The Best Sisig In NYC10 great sizzling sisig platters across the city.
There are times when we want to dive into a plate of shanghai lumpia or crispy pata, and there are times when we want the comfort of kare kare or chicken adobo. But whenever we go to a Filipino restaurant, we're always going to order sisig. The life of the party, sisig is most often a pork dish, seasoned with calamansi and served sizzling in a hot, cast iron skillet with onions and peppers—but it comes in other variations of chopped meat, fish, or tofu too.
More than half of the places on our list are in Little Manila in Woodside, but you’ll also find a few in Brooklyn and Manhattan. Regardless of which spot you pick, remember: You’re not doing sisig right unless you order it with garlic rice.
We’d forgive you for walking by Kalye’s small, nondescript room without noticing it. But you might never forgive yourself once you realize this Woodside spot doesn’t have a single miss on its menu. Of the several different kinds of sisig, we recommend the one with chopped milkfish. Onions and peppers add crunch, while the mayo squirted on top, like icing on a danish, provides plenty of creaminess. Everything comes sizzling and smoking on a cast iron platter.
You can get sisig at a lot of places in Woodside, but how many have their own radio station playing karaoke covers of Coldplay and Katy Perry? Max’s has about 200 locations in the Philippines, and this one feels sort of like a fast food joint, although it’s full-service. While Max’s is famous for their fried chicken, their lechon kawali sisig is a better choice. It has scallions, onions, and chili peppers, and it tastes like it’s heavily seasoned with onion powder.
You come to Gugu Room for the scene (disco ball, DJs) as much as the food. Although this LES spot bills itself as a Filipino-Japanese izakaya, most dishes here are Filipino. But the cod katsu sisig is one of the mash-ups that make you wish they offered more fusion things. A blanket of calamansi aioli is drizzled on top of barely breaded cod with crunchy onions and potent red chilis (get them on the side if you can't take too much heat). The flaky cod is a nice substitute for the more commonly used milkfish.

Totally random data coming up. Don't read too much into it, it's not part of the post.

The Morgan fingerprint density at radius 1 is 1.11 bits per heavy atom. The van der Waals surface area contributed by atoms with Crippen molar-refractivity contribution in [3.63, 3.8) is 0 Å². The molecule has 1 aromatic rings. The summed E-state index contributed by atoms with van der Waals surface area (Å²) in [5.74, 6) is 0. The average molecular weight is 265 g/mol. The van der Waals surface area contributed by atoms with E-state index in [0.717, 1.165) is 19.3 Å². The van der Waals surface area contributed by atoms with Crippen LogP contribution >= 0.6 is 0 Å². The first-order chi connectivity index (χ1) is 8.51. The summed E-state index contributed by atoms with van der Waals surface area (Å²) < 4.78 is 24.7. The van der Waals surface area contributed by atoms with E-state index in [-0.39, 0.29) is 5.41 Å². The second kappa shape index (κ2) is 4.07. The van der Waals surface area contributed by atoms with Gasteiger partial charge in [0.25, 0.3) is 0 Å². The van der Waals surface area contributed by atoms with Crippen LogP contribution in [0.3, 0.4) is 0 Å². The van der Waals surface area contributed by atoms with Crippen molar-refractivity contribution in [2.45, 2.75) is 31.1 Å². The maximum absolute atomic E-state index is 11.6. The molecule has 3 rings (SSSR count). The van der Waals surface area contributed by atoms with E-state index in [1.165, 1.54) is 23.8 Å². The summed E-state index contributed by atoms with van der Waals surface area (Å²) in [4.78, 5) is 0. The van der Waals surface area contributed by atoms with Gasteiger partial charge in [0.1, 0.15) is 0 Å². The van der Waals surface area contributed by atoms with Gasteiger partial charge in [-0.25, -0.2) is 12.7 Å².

Renee’s has been making excellent Filipino food in Woodside since 1992. Decades later, this casual neighborhood spot still has people lining up for sisig under the lanterns and wooden utensils mounted on its walls. Renee’s sisig is made exclusively with pieces of pig head, and the result is a meat salad with grilled onions and a sprinkle of crunchy chicharron. The chunks of pork are so nicely charred, it seems like each individual piece gets its own real estate on the grill—only to be removed just a second before it gets too crispy.
Right next door to Renee’s, Kusina is a lively Filipino restaurant with different bands playing on the weekend, and a comedy-karaoke night every Thursday. All the food is great here, but we especially love the sisig. It involves pieces of caramelized pork cooked with soy sauce, giving the dish both sweet and salty elements. Order it with an egg on top and record yourself taking the first bite so you’ll have something to watch the next time you need a reminder of what happiness looks like.
Ihawan looks like the dining area of a church basement, and eating the sisig here is like a religious experience. There are two options, both involving pork. The sizzling version (our favorite) is crispy, fatty, spicy, and tastes like it’s been infused with lots of tart calamansi. Ihawan happens to be around the corner from Kusina, so you could easily do a sisig crawl around this busy Woodside block.
If you’re going to get jealous about one thing on someone else’s table at this LES spot, it’s the pork sisig. The dish has the food equivalent of curb appeal, with glistening pieces of charred pork head cooked in chili, topped with a whole raw egg waiting to be split down the middle and stirred in. This Thai/Filipino restaurant has seating for larger groups and can often feel like a party, but if you’re here for the sisig, we recommend grabbing a stool by yourself at the counter in front of the open kitchen. That way, you won’t have to share with anyone.
In case you didn’t notice, “sisig” is in the name of this East Village restaurant. That wouldn’t necessarily mean you should prioritize the dish, but in this case, it definitely does. The pork sisig is especially soft, with crispy-crunchy outer edges, but they serve chicken and fish versions as well. Bring friends and try a few different types in the rustic dining room that looks like a holdover from a previous restaurant, complete with antique-y chandeliers.
This BYOB Filipino spot in Carroll Gardens is a great place to know about for a handful of reasons. Those who live nearby have probably already taken advantage of the spacious backyard patio, since it rarely gets packed. But their pork sisig is easily some of the best we’ve had in Brooklyn, and you should consider getting two portions of it because one order is annoyingly small (our only complaint). A pleasantly sour platter of tender meat topped with raw egg and huge chunks of chicharron, this dish would be the star at any dinner party.
Like the lechon kawali sisig at Max’s, the one at this Woodside spot is made up entirely of pork belly. And like a great French 75 or your high school skincare routine, this sisig proves that a little bit of lemon juice can go a long way. Each sweet, charred, chewy, and crunchy bite of meat has pleasant notes of acid. With sisig this special, and in such huge portions, Tito’s is a great spot to try with a small group in their long dining room, which is decorated with a mural of their storefront (just in case you forget where you are).